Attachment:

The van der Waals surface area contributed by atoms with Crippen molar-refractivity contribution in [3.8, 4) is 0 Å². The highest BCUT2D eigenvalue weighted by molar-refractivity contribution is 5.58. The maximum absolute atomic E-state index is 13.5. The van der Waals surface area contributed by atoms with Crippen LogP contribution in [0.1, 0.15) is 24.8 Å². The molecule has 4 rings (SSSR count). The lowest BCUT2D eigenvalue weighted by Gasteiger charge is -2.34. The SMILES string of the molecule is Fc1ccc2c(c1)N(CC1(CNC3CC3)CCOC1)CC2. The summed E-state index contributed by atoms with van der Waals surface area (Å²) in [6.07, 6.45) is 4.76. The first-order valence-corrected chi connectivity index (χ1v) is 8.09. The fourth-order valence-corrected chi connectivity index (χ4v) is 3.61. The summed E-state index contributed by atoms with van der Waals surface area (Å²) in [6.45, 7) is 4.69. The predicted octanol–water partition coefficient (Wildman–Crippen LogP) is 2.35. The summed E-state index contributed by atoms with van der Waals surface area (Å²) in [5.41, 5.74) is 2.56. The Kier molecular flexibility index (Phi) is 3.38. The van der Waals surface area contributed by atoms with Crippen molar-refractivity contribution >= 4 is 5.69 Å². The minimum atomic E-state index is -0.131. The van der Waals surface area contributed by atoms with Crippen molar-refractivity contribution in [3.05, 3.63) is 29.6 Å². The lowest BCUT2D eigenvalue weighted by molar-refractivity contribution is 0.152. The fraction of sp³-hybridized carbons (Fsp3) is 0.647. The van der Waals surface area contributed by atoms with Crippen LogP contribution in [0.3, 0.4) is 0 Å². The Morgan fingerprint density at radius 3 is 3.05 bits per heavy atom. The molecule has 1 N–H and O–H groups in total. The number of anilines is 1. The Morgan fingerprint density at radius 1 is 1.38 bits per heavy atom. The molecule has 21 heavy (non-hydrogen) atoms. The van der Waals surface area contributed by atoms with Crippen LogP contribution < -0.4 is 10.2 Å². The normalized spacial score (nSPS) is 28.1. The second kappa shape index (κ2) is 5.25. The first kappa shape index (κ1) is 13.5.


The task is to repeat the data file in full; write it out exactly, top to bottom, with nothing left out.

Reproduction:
The van der Waals surface area contributed by atoms with Crippen molar-refractivity contribution in [3.8, 4) is 0 Å². The highest BCUT2D eigenvalue weighted by molar-refractivity contribution is 5.58. The maximum absolute atomic E-state index is 13.5. The van der Waals surface area contributed by atoms with Crippen LogP contribution in [0.1, 0.15) is 24.8 Å². The molecule has 4 rings (SSSR count). The lowest BCUT2D eigenvalue weighted by Gasteiger charge is -2.34. The SMILES string of the molecule is Fc1ccc2c(c1)N(CC1(CNC3CC3)CCOC1)CC2. The summed E-state index contributed by atoms with van der Waals surface area (Å²) in [6.07, 6.45) is 4.76. The first-order valence-corrected chi connectivity index (χ1v) is 8.09. The fourth-order valence-corrected chi connectivity index (χ4v) is 3.61. The summed E-state index contributed by atoms with van der Waals surface area (Å²) in [6.45, 7) is 4.69. The predicted octanol–water partition coefficient (Wildman–Crippen LogP) is 2.35. The summed E-state index contributed by atoms with van der Waals surface area (Å²) in [5.41, 5.74) is 2.56. The Kier molecular flexibility index (Phi) is 3.38. The van der Waals surface area contributed by atoms with Crippen molar-refractivity contribution >= 4 is 5.69 Å². The minimum atomic E-state index is -0.131. The van der Waals surface area contributed by atoms with Crippen molar-refractivity contribution in [3.05, 3.63) is 29.6 Å². The lowest BCUT2D eigenvalue weighted by molar-refractivity contribution is 0.152. The fraction of sp³-hybridized carbons (Fsp3) is 0.647. The van der Waals surface area contributed by atoms with Crippen LogP contribution in [0.3, 0.4) is 0 Å². The Morgan fingerprint density at radius 3 is 3.05 bits per heavy atom. The molecule has 1 N–H and O–H groups in total. The number of anilines is 1. The Morgan fingerprint density at radius 1 is 1.38 bits per heavy atom. The molecule has 21 heavy (non-hydrogen) atoms. The van der Waals surface area contributed by atoms with Crippen LogP contribution < -0.4 is 10.2 Å². The normalized spacial score (nSPS) is 28.1. The second kappa shape index (κ2) is 5.25. The first kappa shape index (κ1) is 13.5.